Woo Sang Ho (student protestor)

From Censorpedia

Date: 1985 - 1995

Region: Asia

Subject: Political/Economic/Social Opinion

Medium: Public Art Print Journalism

Artist: Woo Sang Ho

Confronting Bodies: Republic of Korea

Dates of Action: August 25, 1987

Location: Republic of Korea (South Korea)

Description of Artwork: "... On August 2, 1987, The New York Times published an interview with Woo Sang Ho, the president of the student body at Seoul's Yonesi University. Woo criticized the South Korean government and the United States involvement in his country. His quoted remarks included the following exchange with the Times Correspondent:

Q: Will there be more violence, more street clashes?

A. No, we're not going to demonstrate in a way to make people mad at us. We'll have peaceful demonstrations. But if the government and the police try to stop us, then there'll be some violence. We're not going to stand by and be hassled.

Q. Is it right for students to use violence?

A. Violence can be justified. For example, violence against Nazis was legitimate.

Q. Is the Government truly like the Nazis?

A. It's hard to make a precise comparison. The oppression in (occupied) France must have been much more severe, because it came from abroad. But we're fighting against military fascism. The fascism in Korea is directly related to Hitler's Nazism.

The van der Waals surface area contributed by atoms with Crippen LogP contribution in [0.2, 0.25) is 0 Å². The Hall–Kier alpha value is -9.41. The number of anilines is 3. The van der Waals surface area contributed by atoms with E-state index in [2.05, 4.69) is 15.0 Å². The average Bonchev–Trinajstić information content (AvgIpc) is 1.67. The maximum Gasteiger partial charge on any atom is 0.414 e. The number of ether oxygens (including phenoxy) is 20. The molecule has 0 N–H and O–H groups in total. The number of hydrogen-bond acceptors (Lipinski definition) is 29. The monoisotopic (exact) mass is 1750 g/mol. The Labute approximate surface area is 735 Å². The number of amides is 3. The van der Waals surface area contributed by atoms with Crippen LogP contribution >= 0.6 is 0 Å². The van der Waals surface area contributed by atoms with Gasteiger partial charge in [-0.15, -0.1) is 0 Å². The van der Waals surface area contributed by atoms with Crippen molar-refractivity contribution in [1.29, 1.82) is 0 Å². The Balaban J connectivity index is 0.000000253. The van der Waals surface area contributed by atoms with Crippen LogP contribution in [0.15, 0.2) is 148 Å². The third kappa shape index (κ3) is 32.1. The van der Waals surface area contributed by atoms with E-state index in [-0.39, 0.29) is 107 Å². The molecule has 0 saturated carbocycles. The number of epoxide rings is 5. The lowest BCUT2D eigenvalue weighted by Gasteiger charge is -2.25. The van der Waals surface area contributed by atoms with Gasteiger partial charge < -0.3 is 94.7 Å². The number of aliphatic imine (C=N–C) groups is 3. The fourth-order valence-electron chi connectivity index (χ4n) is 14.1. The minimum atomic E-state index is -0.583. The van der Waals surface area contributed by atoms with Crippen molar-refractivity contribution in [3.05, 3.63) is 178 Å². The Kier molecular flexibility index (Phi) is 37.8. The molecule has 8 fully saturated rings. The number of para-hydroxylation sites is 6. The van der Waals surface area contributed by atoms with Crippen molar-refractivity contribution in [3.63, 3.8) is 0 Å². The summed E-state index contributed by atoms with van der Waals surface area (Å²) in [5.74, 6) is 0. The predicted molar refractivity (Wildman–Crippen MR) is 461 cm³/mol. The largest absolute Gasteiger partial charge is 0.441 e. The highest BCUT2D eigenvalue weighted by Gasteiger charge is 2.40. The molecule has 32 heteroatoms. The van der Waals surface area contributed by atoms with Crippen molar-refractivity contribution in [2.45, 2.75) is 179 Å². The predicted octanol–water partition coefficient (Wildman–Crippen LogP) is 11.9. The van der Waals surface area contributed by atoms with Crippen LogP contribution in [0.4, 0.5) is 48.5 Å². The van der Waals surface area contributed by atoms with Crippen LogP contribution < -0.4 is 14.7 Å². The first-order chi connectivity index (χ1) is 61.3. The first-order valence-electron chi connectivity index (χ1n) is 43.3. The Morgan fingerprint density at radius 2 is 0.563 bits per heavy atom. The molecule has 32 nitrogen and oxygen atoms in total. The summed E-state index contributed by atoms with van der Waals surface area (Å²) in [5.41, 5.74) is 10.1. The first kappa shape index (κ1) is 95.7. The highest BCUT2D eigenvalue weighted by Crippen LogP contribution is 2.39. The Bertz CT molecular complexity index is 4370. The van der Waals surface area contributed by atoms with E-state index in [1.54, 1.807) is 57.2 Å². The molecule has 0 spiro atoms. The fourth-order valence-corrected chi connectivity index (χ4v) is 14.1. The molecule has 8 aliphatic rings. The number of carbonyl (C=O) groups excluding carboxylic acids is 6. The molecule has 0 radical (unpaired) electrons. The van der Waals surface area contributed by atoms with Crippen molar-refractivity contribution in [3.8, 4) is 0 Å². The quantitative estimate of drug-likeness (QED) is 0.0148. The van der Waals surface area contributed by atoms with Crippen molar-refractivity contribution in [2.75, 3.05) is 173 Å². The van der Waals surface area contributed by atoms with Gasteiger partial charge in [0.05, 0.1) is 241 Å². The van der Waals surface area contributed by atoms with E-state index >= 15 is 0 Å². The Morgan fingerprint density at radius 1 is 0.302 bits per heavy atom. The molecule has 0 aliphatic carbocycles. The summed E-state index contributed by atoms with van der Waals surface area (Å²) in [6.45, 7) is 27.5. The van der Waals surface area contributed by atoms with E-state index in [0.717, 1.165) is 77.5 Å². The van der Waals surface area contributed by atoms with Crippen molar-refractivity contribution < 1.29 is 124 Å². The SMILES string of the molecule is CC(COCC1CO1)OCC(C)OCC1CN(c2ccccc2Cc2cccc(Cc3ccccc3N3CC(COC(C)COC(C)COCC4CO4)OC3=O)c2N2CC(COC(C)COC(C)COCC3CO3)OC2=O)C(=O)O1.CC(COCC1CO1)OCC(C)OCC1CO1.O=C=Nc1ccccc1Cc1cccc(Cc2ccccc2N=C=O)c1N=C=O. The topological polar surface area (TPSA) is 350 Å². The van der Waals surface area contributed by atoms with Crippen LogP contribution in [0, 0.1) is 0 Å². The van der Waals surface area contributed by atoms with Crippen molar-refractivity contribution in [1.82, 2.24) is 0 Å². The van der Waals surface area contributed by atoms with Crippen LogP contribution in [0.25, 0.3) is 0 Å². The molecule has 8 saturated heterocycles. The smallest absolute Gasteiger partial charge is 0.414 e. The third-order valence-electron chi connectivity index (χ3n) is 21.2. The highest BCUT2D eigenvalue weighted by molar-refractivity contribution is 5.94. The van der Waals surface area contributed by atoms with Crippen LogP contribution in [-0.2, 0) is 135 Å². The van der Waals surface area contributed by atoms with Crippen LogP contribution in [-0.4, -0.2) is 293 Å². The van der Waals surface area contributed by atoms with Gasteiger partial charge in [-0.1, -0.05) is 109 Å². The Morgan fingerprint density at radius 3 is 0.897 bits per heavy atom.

Q. Could you go to jail for saying that?

A. I'm not afraid of going to jail. As a student leader, it's something I take for granted.

The Incident: "... On August 25, 1987, Woo and five other students were arrested on charges of violating the Act on Assembly and Demonstration. Woo was also charged with slandering the state by making 'undesirable statements' to the "Times" reporter and to journalists from the "Financial Times," and the West German newspaper "Algemeine Zeitung"... " "... Article 104-2 of the Republic of Korea's Criminal Code provides a penalty of up to seven years imprisonment for a Korean national "who insults or defames the Republic of Korea or her constitutional institutions, or who injures or causes injury to the security, interests, or the prestige of the Republic of Korea, by distorting the facts thereof or by circulating false facts or in any other way outside the country." Results of Incident: "... On December 4, 1987, the Korean press reported that Woo had been sentenced to four years imprisonment. Later reports indicate that Woo was released from prison, and was subsequently detained on another charge of violating the assembly law involving a protest during the presidential election campaign. He was arrested again under the assembly law when he led a rally in support of unifying the opposition before the National Assembly elections. Woo was reportedly released on probation in July 1988... "

Source: Asia Watch, Freedom of Expression in the Republic of Korea, August, 1988, Pg. 40-42